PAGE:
Hilary Smith opened the front door of her St. Paul home and expected to find a package.
Instead, she found a neatly folded handwritten note on the steps right where the Amazon package had been delivered a few hours earlier.
"So just a quick little thank you for leaving me the opportunity of stealing your package," the note read. "Very nice of you. Thank you, the new owner of your package."
Dumbfounded, she thought a neighbor had played a joke. But no, the box holding a phone charger — a gift for her boss — was gone, another example of thieves taking advantage of the avalanche of online holiday orders. More deliveries left at homes unattended means more opportunities for thieves playing the part of the Grinch.
"It's creepy and I'm mad," Smith said Friday, a day after her package was swiped. "It's brazen and arrogant."
St. Paul police have taken 94 reports of stolen packages since Oct. 1, but the numbers are likely much higher since thefts are not always reported, said police spokesman Sgt. Mike Ernster.
The problem isn't confined to one city, of course. In Hopkins, police Monday had three reports of packages stolen on the same block around the same time. Sgt. Mike Glassberg said thieves often follow delivery trucks and hit several houses in the same area.
With the convenience and prevalence of online shopping, "it has become a big opportunity for thefts," Glassberg said.
Nationwide, 11 million homeowners have had a package stolen in the past year, according a study from research firm Edelman Intelligence. The firm found that 74% of packages are stolen from homes during the day when homeowners are at work. The average value of the stolen packages? About $50 to $100.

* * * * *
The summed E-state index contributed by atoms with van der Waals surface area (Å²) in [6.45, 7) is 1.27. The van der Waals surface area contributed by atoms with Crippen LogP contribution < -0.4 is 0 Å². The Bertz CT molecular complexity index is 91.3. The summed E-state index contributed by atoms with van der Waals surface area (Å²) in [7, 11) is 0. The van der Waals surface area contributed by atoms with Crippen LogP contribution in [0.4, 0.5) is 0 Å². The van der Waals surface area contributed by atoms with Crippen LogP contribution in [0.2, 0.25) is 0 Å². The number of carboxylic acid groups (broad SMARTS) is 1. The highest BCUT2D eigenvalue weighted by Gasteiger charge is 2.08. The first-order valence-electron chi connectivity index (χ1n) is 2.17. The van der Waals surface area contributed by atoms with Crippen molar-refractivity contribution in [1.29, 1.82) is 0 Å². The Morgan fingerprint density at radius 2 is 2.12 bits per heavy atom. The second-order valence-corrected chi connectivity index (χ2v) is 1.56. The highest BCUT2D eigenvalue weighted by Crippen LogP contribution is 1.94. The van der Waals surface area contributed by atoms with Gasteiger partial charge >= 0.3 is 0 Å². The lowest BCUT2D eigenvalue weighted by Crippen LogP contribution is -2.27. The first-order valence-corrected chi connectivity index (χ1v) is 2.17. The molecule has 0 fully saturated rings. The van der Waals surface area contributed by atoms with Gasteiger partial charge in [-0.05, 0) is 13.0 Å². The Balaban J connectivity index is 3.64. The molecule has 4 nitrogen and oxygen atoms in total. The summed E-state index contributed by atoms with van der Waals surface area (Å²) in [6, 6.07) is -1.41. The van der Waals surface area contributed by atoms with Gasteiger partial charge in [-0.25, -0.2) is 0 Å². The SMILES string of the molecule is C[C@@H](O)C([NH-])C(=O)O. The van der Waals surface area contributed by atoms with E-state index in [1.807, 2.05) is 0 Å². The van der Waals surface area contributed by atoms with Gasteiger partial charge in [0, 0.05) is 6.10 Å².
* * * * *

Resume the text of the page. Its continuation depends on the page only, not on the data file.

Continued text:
Until this week, Smith had never had a package stolen — maybe, she said, because she usually has packages sent to a secure address.
Police, the post office and shipping companies suggest requiring a signature upon delivery or having packages delivered to a workplace or a trusted neighbor who is home. The U.S. Postal Service says recipients can have parcels held at the post office or customize a delivery to be left at a specified location. Amazon has a real-time tracking service that allows recipients to track packages, even detailing how many stops a driver will make, so they can be home when deliveries get there.
Several companies also will deliver packages to lockers in grocery stores, shopping malls, office buildings and apartments.
Around the country, as many as 1.7 million packages are stolen or go missing every day — adding up to more than $25 million in lost goods and services, says José Holguín-Veras, an engineering professor at Rensselaer Polytechnic Institute and director of the Center of Excellence for Sustainable Urban Freight Systems.
Holguín-Veras, who collects data about deliveries, estimates that about 490,000 deliveries are made in the Twin Cities area each day, giving porch pirates ample opportunity to engage in an activity he said is "tantamount to shoplifting."
Police say they are working hard to find and arrest thieves, but it's difficult to catch them.
In Minneapolis a few years ago, a frustrated victim left boxes of dog poop as payback for would-be thieves — a move Smith said she copied after her package was stolen.
In St. Paul, police have put out bait packages in hopes they will be stolen as police watch. They also collect videos from victims' doorbells and surveillance cameras and post them online to generate leads and "put a face to the crime," Ernster said. Images posted online have led to some arrests, he said.
Ernster said the thank-you note was "unbelievable."
The Police Department tweeted: "Porch pirates are the scourge of the holiday season, creeping around neighborhoods at all hours of the day, tiptoeing up to homes, stealing packages that don't belong to them. And now they're leaving thank you notes?"
Smith reluctantly laughed it off and mockingly said she appreciated the crook's thoughtfulness.
"I do like a well-crafted thank-you note," she said, "but that's when I give a gift."